The 2nd Battalion of the 182nd Infantry was to cross the Matanikau on 18 November to seize Hill 66, the highest ground north of the northwest Matanikau fork, and the 1st Battalion of the 182nd Infantry would advance across the river and west to Point Cruz the next day. As the American forces which had withdrawn on 11-12 November had destroyed all the Matanikau bridges, engineers were to bridge the river, improve the coast road, and build a trail over the ridges to Hill 66.

The terrain west of the Matanikau differs from the deep jungles of the inland areas. The coast is flat and sandy. South of the beach rocky ridges, covered with brush and coarse grass, thrust upward to heights of several hundred feet. These ridges, running from north to south, rise near the beach and increase in height toward the south. Between these steep ridges are deep, jungled ravines which the Japanese could exploit to good advantage. The ridge line formed by Hills 80, 81, and 66 faces northwest and turns sharply eastward at Hill 66 toward the Matanikau River’s main stream. It is separated from the high hills on the south by the valley cut by the northwest Matanikau fork.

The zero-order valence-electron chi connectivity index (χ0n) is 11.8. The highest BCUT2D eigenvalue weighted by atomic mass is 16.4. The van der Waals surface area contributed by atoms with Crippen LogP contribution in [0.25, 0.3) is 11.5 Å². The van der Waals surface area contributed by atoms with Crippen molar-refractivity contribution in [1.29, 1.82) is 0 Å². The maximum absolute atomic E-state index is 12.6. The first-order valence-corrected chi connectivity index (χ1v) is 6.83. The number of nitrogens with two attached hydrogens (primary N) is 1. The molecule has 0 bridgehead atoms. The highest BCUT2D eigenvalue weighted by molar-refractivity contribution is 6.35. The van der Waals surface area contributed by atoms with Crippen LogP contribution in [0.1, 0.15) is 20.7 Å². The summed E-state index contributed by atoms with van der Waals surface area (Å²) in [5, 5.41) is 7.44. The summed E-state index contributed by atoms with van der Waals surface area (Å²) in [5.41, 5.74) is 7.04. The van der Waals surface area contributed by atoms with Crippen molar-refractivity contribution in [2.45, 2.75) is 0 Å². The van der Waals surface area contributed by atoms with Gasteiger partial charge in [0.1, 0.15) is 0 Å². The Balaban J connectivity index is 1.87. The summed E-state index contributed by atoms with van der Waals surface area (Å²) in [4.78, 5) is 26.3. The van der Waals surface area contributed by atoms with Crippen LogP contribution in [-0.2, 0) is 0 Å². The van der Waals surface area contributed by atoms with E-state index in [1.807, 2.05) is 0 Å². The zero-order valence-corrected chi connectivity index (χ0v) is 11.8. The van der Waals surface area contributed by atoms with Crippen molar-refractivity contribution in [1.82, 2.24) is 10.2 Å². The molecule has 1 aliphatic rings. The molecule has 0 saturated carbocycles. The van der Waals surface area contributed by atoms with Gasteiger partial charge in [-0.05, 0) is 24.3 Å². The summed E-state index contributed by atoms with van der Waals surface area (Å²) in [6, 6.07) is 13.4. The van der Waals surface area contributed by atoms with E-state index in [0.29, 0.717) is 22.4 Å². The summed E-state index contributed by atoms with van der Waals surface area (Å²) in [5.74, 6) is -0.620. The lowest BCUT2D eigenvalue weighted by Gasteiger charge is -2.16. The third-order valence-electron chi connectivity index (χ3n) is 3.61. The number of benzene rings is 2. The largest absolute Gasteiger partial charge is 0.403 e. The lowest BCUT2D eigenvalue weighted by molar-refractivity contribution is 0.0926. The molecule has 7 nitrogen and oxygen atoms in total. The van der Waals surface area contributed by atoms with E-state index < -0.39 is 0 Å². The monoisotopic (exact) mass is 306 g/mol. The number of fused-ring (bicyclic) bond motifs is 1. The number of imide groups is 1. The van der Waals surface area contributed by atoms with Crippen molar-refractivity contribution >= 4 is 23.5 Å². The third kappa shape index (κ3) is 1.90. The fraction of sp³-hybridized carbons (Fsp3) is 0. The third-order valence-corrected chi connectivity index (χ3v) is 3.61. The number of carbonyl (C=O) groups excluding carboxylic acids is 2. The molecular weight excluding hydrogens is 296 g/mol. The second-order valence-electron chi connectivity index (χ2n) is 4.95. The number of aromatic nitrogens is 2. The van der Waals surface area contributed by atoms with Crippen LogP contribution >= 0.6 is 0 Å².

Unknown to the Americans, the 17th Army had also been planning for local offensive action. While the shattered 2nd Division assembled near Kokumbona, the 38th Division had been ordered to advance east from Kokumbona, cross the Matanikau, and seize the high ground on the east bank for artillery positions and as a line of departure for another assault against the Lunga airfields. At the same time troops under Ito’s command had been ordered to occupy Mount Austen.